Can renewables meet the UK’s rising electricity demand?
While the UK’s committed to reducing its reliance on coal, electricity consumption is predicted to rise 14% by 2030. We consider whether Britain’s renewables can meet much of this new demand and reduce harmful emissions.
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To date, Britain has been extremely successful in decarbonising power, with emissions falling 44% since 1990, as old – mainly coal-fired – plant has been decommissioned. However, this has happened against a backdrop of falling demand – and things could be about to change.
National Grid’s latest Future Energy Scenarios Report predicts that, by 2030, an increase of electric vehicles (EVs) could lead to peak demands of between 5 and 8.1 gigawatts (GW). These figures – taking into account residential and non-residential charging – represent an increase of between 9% and 14% compared to the peak demand of 57GW in 2017. The figures also allow for the growth of smart-charging technologies and demand side flexibility.
What’s more, the 11 million EVs predicted to be using Britain’s roads by 2030 is expected to more than triple by 2040. Even though EVs provide a mobile storage solution that helps deliver extra capacity, their numerical growth still requires a significant increase in electricity generation. And, with the plans for new nuclear capacity seemingly in disarray, the majority of this extra capacity will probably need to come from renewables.
Are demand expectations compatible with UK emissions goals?
The UK’s generators will have to meet the demand for additional electricity in the run up to 2030 while operating within even tougher emissions targets.
On May 2nd 2019, the Committee on Climate Change advocated that the Government should legislate for a zero-emissions future by 2050. And by June 12th, departing Prime Minister Theresa May sought to boost her legacy by targeting net zero greenhouse gases by that date.
According to Julian Leslie, Head of National Control at the National Grid Electricity System Operator, moving to a net zero carbon system will involve “fundamentally changing the way we think about electricity. At the moment we dispatch generation to meet demand, but at some point we need to switch that around, to dispatch demand to meet generation.”
Even with such a dramatic level of change, plus greater amounts of battery storage now coming online, the country will still need new generating capacity. The bulk of this is predicted to come from:
New onshore wind
In March 2019, the Department for Business, Energy and Industrial Strategy (BEIS) announced that onshore wind generated 9.1% of the nation’s electricity in 2018. However, the ineligibility of onshore wind for Contracts for Difference (CfD) auctions – as well as, arguably, unfavourable planning regulations – makes deployment difficult.
Even so, RenewableUK – the trade association for organisations involved in UK wind and marine renewables – says the country must invest in replacing older wind farms to achieve its carbon targets.
New offshore wind
Renewable UK also predicts that offshore wind power generation is set to increase by a factor of almost four. This would come close to providing a third of the electricity required in the UK by 2030.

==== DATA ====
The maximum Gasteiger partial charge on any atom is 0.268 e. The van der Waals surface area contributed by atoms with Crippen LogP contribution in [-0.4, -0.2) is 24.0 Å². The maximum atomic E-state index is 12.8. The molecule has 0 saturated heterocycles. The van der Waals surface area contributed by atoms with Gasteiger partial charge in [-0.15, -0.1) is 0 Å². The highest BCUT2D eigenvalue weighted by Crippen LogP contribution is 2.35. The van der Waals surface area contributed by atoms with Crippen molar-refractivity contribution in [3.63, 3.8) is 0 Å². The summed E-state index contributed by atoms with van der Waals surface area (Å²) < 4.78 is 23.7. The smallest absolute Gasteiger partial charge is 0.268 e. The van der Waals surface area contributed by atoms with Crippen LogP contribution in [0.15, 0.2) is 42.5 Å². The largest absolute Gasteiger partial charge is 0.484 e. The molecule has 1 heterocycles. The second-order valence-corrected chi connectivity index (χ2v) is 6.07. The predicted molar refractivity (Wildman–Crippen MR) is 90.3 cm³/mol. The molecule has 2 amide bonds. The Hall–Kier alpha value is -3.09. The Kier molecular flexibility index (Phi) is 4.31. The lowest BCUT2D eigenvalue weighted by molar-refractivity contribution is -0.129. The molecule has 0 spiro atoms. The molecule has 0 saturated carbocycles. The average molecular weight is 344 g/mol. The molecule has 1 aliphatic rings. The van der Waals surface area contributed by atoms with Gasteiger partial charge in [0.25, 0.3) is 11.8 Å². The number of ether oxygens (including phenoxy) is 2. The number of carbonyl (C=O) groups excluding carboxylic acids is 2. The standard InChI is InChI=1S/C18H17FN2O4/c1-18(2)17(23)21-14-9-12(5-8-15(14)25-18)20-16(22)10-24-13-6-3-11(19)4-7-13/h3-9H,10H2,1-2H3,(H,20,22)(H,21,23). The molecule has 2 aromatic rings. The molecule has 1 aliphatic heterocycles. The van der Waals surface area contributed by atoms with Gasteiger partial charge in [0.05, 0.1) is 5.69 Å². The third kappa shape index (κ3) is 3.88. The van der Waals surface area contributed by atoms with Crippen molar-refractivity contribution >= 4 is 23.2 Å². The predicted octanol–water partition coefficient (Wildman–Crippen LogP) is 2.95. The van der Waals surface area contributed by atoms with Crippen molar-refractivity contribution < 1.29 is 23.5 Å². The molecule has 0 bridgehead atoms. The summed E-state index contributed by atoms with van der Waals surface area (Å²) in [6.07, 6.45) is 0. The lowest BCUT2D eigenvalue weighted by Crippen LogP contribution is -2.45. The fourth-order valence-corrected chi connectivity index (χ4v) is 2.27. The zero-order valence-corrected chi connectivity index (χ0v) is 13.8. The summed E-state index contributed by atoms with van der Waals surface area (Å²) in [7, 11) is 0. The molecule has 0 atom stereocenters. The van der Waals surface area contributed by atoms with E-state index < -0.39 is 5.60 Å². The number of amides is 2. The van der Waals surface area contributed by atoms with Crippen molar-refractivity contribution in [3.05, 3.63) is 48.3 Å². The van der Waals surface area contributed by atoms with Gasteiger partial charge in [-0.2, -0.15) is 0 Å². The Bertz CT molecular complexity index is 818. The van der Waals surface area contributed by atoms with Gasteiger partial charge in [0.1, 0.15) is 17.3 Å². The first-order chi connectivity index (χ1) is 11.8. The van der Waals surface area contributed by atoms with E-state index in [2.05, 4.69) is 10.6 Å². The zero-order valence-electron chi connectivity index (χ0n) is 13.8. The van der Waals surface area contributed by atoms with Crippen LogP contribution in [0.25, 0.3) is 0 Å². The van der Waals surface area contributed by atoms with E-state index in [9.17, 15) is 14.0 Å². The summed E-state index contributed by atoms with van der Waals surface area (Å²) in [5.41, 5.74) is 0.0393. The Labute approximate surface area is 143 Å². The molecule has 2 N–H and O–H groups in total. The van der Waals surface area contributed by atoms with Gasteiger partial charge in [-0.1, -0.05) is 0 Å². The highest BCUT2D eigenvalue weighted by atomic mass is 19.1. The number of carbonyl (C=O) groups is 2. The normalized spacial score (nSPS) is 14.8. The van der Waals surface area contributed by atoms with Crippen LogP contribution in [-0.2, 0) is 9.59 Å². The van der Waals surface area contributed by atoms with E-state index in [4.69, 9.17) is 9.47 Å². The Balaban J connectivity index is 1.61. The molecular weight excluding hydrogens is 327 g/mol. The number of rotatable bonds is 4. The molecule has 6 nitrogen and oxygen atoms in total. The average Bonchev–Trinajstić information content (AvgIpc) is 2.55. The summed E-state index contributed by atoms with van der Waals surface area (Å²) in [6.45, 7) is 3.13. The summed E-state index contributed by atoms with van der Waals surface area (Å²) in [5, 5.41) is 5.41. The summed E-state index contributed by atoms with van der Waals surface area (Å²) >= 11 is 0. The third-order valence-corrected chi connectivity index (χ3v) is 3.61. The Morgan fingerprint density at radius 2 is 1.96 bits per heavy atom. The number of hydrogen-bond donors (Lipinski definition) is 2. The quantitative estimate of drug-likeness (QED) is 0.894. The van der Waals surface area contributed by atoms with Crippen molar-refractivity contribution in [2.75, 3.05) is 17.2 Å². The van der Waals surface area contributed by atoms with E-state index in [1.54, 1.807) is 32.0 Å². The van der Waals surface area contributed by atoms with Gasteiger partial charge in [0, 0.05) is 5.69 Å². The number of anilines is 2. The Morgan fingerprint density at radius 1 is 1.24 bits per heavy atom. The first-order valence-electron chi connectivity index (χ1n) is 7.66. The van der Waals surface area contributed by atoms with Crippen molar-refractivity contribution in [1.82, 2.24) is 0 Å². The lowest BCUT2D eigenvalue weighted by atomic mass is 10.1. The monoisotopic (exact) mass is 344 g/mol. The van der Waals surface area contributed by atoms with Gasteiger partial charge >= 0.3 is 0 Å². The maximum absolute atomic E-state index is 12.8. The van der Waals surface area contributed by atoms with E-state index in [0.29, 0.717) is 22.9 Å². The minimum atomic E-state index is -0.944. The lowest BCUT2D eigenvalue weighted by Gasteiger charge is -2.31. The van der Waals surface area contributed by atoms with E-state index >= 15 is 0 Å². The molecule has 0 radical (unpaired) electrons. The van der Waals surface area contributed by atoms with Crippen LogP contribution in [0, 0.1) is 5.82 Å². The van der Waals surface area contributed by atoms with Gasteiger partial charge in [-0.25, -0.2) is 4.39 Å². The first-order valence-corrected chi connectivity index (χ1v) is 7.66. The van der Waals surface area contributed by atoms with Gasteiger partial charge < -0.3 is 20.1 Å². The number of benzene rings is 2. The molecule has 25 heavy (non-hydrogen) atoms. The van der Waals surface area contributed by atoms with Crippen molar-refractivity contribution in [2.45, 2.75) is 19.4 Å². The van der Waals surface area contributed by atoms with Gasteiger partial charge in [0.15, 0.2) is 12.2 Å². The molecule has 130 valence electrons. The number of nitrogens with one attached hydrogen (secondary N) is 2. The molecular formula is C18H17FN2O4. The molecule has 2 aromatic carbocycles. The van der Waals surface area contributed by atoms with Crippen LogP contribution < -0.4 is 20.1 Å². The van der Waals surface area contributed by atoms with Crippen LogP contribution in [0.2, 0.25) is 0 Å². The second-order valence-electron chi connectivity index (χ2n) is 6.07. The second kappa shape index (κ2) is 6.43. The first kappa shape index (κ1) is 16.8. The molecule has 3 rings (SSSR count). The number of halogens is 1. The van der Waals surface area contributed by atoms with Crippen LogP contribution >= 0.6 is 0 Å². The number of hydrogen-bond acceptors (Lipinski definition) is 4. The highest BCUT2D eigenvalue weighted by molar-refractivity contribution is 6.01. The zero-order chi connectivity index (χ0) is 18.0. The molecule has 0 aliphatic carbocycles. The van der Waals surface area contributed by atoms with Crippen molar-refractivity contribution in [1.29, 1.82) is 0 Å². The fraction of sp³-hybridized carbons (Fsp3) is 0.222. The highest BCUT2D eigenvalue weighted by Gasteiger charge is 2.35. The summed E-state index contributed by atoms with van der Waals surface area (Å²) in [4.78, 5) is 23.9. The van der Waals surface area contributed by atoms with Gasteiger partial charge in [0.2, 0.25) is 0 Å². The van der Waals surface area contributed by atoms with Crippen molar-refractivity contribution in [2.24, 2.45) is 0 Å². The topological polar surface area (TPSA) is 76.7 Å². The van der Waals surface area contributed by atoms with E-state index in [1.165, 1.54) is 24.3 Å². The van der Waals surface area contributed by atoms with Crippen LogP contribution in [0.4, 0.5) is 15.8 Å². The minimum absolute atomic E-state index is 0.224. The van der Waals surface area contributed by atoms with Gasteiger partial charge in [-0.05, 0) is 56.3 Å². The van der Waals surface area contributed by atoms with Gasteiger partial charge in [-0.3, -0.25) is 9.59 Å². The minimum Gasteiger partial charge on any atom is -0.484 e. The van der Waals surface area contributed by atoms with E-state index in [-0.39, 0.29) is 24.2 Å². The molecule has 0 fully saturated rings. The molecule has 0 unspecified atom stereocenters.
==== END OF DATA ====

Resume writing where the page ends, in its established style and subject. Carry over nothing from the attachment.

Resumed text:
Solar Photovoltaic (PV)
In October 2018, the total installed solar capacity in the UK stood at 13.05GW. Predictions for its growth are difficult, as the March 2019 removal of the Feed in Tariff subsidy has made its return on investment uncertain. Naturally, this could make solar potentially less attractive to large-scale operators.
The government’s newly announced Smart Export Guarantee (SEG) should appeal to smaller-scale generators (up to 5MW) that will be paid for each unit of electricity they sell to the grid - tracked by their smart meter.
Even with the expected increase in energy storage (using batteries and EVs), there’ll still be a need to generate electricity when there’s no sun or wind. Other forms of renewable energy – such as hydro and sustainable biomass – can fill these gaps.
Drax power station – like Haven Power, part of Drax Group – currently provides 12% of the UK’s total renewable electricity from sustainable biomass. It does so reliably and affordably, offering a regular supply of clean energy that can support intermittent renewables such as wind and solar power.
Drax is also exploring the potential of sustainable biomass to do more than reduce emissions. If successful at scale, its pilot project in bioenergy carbon capture and storage (BECCS) technology could result in electricity being generated with negative emissions.
More than just renewable power generation
The increase in renewable power generation brings with it a new set of challenges. For example, as the amount of renewable power on the UK network increases, so the difficulty in balancing the system rises too. In addition, there are services that solar PV and wind turbines struggle to provide, including frequency response. This keeps the entire electricity system stable – and, currently, can most reliably be provided by generators that run spinning turbines.
Drax will continue to provide those fundamental support services, as well as vital renewable power through its Customers business (Haven Power and sister company Opus Energy). What’s more, as 2030 approaches, Drax Group will continue to help intermittent renewables meet the challenge of generating the electricity that the UK needs and demands.
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